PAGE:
Surgeons experienced 50% fewer positioning errors with laparoscopic procedure equipment when they used a structured checklist. 73% experienced wrong positioning in the control group, compared to 30% using a checklist. checklist. 40% experienced wrong settings and connections of equipment in the control group, compared to 23% using a checklist. 87% experienced one or more incidents with equipment in the control group, compared to 50% using a checklist.
Source: Verdaasdonk EG, Stassen LP, Hoffman WF, van der Elst M, Dankelman J. Can a structured checklist prevent problems with laparoscopic equipment? Surg Endosc. 2008. Available at:
Checklists are a remarkably useful tool in improving safety, but care must be taken not to overemphasize their importance: they cannot solve every patient safety problem, and even when checklists are appropriate, certain co-interventions may be necessary to maximize their impact. The success of checklists in preventing central line infections and improving surgical safety resulted from the strong evidence base supporting each of the individual items in the checklist, and therefore checklists may not be successful in areas where the "gold standard" safety practices have yet to be determined. Successful implementation of a checklist requires extensive preparatory work to maximize safety culture in the unit where checklists are to be used, engage leadership in rolling out and emphasizing the importance of the checklist, and rigorously analyze data to assess use of the checklist and associated clinical outcomes. An emerging issue is whether adherence to evidence-based checklists should be elective: a New England Journal of Medicine editorial by two safety leaders recommended that providers be held accountable for failing to use such checklists. Finally, only certain types of errors can be prevented by checklists: errors in clinical tasks that involve primarily attentional behavior (such as diagnostic errors) require solutions focused on training, supervision, and decision support rather than standardizing behavior. These issues were discussed in detail in a recent commentary by some of the authors of the Keystone ICU study.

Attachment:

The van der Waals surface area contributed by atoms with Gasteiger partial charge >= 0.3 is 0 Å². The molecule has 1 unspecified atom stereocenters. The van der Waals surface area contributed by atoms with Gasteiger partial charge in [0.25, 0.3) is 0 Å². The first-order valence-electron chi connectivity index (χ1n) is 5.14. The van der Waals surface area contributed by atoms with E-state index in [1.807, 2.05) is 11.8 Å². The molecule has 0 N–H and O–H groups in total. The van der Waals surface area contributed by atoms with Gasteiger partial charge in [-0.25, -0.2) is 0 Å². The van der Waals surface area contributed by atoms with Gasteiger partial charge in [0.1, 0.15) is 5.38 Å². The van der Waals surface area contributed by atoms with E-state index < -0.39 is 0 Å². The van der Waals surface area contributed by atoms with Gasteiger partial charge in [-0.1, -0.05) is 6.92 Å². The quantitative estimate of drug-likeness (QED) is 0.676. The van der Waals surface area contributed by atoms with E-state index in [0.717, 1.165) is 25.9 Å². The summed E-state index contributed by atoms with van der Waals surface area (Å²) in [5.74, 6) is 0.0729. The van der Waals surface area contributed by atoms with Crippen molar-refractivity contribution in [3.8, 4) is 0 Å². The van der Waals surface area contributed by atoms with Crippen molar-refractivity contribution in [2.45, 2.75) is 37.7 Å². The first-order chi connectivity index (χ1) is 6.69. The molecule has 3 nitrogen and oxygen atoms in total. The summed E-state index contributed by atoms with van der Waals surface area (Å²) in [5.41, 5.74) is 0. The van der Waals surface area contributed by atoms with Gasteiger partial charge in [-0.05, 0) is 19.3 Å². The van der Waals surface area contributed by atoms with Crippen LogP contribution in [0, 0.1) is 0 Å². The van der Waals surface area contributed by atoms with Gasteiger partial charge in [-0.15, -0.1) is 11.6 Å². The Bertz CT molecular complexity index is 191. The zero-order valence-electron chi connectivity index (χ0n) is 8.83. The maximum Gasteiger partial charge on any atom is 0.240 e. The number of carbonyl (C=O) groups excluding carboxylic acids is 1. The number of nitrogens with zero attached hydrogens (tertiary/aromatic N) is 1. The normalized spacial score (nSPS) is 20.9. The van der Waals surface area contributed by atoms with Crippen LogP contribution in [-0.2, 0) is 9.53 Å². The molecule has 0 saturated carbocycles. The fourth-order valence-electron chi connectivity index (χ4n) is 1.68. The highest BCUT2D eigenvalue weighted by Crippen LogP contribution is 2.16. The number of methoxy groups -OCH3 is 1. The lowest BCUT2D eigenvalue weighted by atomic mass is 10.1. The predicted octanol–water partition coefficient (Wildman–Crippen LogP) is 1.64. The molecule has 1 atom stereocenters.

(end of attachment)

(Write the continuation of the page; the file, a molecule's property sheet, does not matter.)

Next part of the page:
What's New in Checklists on AHRQ PSNet
Checklists to Improve Patient Safety.
Chicago, IL: Health Research & Educational Trust; June 2013.

Impact of the World Health Organization's Surgical Safety Checklist on safety culture in the operating theatre: a controlled intervention study.
Haugen AS, Søfteland E, Eide GE, et al. Br J Anaestesia. 2013;110:807-815.
Compliance with the WHO Surgical Safety Checklist: deviations and possible improvements.
Rydenfält C, Johansson G, Odenrick P, Åkerman K, Larsson PA. Int J Qual Health Care. 2013;25:182-187.
Handoff checklists improve the reliability of patient handoffs in the operating room and postanesthesia care unit.
Boat AC, Spaeth JP. Paediatr Anaesth. 2013;23:647-654.
Finding and fixing mistakes: do checklists work for clinicians with different levels of experience?
Sibbald M, De Bruin ABH, van Merrienboer JJG. Adv Health Sci Educ Theory Pract. 2013 Apr 27; [Epub ahead of print].
Surgical safety checklist: implementation in an ambulatory surgical facility.
Morgan PJ, Cunningham L, Mitra S, et al. Can J Anaesth. 2013;60:528-538.
Development of a checklist of safe discharge practices for hospital patients.
Soong C, Daub S, Lee J, et al. J Hosp Med. 2013 Mar 29; [Epub ahead of print].